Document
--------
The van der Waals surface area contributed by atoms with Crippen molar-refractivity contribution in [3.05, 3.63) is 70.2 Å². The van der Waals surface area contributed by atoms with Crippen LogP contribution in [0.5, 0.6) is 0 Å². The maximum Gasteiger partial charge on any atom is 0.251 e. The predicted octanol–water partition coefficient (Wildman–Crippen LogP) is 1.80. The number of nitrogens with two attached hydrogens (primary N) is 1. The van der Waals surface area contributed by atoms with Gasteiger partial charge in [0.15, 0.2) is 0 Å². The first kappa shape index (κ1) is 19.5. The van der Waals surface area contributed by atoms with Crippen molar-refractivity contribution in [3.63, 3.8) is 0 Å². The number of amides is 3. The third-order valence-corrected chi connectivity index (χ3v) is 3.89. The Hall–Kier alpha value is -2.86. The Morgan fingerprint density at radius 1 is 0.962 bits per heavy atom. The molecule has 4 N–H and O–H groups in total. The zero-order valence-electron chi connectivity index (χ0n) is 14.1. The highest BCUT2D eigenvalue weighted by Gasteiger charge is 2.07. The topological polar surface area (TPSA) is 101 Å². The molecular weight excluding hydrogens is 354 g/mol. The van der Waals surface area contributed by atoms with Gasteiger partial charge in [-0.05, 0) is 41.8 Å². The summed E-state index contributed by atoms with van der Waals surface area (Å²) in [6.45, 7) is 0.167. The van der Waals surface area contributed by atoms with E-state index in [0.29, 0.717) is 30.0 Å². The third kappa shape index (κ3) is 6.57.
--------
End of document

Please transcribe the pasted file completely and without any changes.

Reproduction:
The van der Waals surface area contributed by atoms with Crippen molar-refractivity contribution in [3.05, 3.63) is 70.2 Å². The van der Waals surface area contributed by atoms with Crippen LogP contribution in [0.5, 0.6) is 0 Å². The maximum Gasteiger partial charge on any atom is 0.251 e. The predicted octanol–water partition coefficient (Wildman–Crippen LogP) is 1.80. The number of nitrogens with two attached hydrogens (primary N) is 1. The van der Waals surface area contributed by atoms with Gasteiger partial charge in [0.15, 0.2) is 0 Å². The first kappa shape index (κ1) is 19.5. The van der Waals surface area contributed by atoms with Crippen molar-refractivity contribution in [3.63, 3.8) is 0 Å². The number of amides is 3. The third-order valence-corrected chi connectivity index (χ3v) is 3.89. The Hall–Kier alpha value is -2.86. The Morgan fingerprint density at radius 1 is 0.962 bits per heavy atom. The molecule has 4 N–H and O–H groups in total. The zero-order valence-electron chi connectivity index (χ0n) is 14.1. The highest BCUT2D eigenvalue weighted by Gasteiger charge is 2.07. The topological polar surface area (TPSA) is 101 Å². The molecular weight excluding hydrogens is 354 g/mol. The van der Waals surface area contributed by atoms with Gasteiger partial charge in [-0.05, 0) is 41.8 Å². The summed E-state index contributed by atoms with van der Waals surface area (Å²) in [6.45, 7) is 0.167. The van der Waals surface area contributed by atoms with E-state index in [0.29, 0.717) is 30.0 Å². The third kappa shape index (κ3) is 6.57.